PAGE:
Purple, Magenta, Green. The first flowers poking through the snow. Days are getting longer. The sun is rising earlier, setting later.
More experimentation with the bead loom. The base of the bracelet was woven using 10° delicas. It was fun both because it went quickly and helped expand my horizons.
The little flowers are matte green o-beads and sparkly magenta 15°s. The magentas also make up the picot edge. The whole band is wrapped through a pair of hammered gunmetal D rings, snicked with a magnetic clasp.
I had picked up some hot pink beads on a whim. Wasn’t at all sure what I’d do with them. It’s the dead of winter here, so perhaps is was just a desire for something bright and lively; the promise of Spring to come. Don’t get me wrong though, I like winter here in Sierraville; it’s lovely!
What to do with these pink beads? My mind doesn’t move in a “pink” direction. It does, however, do yellow and blue, which are also colors in the beads.
The spiral accent is a mix of seed beads and drops. Yellow drops form a sharp V rolling forwards and back. The necklace is a mix of yellow rice beads and small crystals. Pink coins are interspersed along the length. It’s bright and fun and springy!
A bezeled cameo, strung with delicate chiffon.
This necklace is another exercise outside my comfort zone. I’m not usually one to do religious work, though the cameo is obviously that.
I think the Virgin is pretty spiffy with her red and gold crystals and matte gold beads.
There was a bit of a struggle about what type of necklace to use. I wanted something softer, less mechanical than my usual stringing.
Red chiffon ribbon, living in the stash for years was just the ticket.
This top is an exercise in perseverance.
It’s my standard T pattern, the Hot Patterns Plain & Simple T, made with the boat neck option.
But that’s not how it started life. Oh no! It was supposed to be something quite different! That being an asymmetrically hemmed tunic.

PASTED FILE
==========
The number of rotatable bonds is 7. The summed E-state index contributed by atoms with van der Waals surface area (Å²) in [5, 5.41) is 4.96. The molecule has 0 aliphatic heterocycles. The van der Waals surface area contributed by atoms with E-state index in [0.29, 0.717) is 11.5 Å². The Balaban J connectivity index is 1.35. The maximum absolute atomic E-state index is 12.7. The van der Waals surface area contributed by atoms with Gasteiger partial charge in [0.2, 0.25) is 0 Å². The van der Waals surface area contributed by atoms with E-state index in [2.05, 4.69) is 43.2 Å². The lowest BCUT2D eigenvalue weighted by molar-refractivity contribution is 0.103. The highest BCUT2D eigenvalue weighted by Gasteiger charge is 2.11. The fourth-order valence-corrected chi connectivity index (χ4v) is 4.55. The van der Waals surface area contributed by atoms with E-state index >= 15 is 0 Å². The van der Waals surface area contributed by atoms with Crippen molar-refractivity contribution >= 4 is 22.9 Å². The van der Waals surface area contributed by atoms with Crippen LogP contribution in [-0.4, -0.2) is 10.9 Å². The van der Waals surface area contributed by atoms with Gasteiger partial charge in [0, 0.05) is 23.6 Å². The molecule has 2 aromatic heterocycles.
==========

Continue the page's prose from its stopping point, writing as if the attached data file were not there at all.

I mean, a tunic. A long top. How hard could it be? Well, as you can tell, more difficult that I expected. I used the basic T pattern for the top, the widened the bottom, thinking that’s all I needed to do. Nope!
This fabric is clingier, which meant that rather than skimming the lumps & bumps, it snugged tight, showing off everything we women of a certain age don’t want shown.
I put it aside. Waited. Waited. Waited. There was no way to add more width at the bottom. The fabric was going to stretch how it stretched; couldn’t do anything about that. In the end, I lopped off the length, took in the sides a bit more and now have a top.
I’m glad I kept at it. It’s a nice t-shirt. I still have tunics tinkering in the back of my mind.
Interlocking two holed beads, a mix of bar and crescents, create a sea-glass colored bangle.
This was a lot of fun to make, though it would have to be worn by a large-boned person. Truth be told, I got a little carried away. I kept beading and beading and beading then realized still needed to wrap the tail to the head. In short – A Big Bangle.
Even though it’s composed of tiny little beads, the overall bracelet is quite substantial. It’s not floppy at all, but instead quite structural and solid.
Today is my birthday!
Happy Birthday to Me!
It’s one of those milestone birthdays.
One looks back and thinks, “How did I get here?”
One looks forward and thinks, “I’ve Got a Lot of Living to Do!”
This necklace reminds me of pink camellias. Some fully open for viewing, some just buds waiting warm weather, and others fading past their prime.
The same beading pattern was used in Pinot Noir, however different colors create a totally different look. Matte o-beads are mixed with crystal AB seeds and silver grey faceted crystals.
The innocence of the pink beads have a sweet clasp to finish.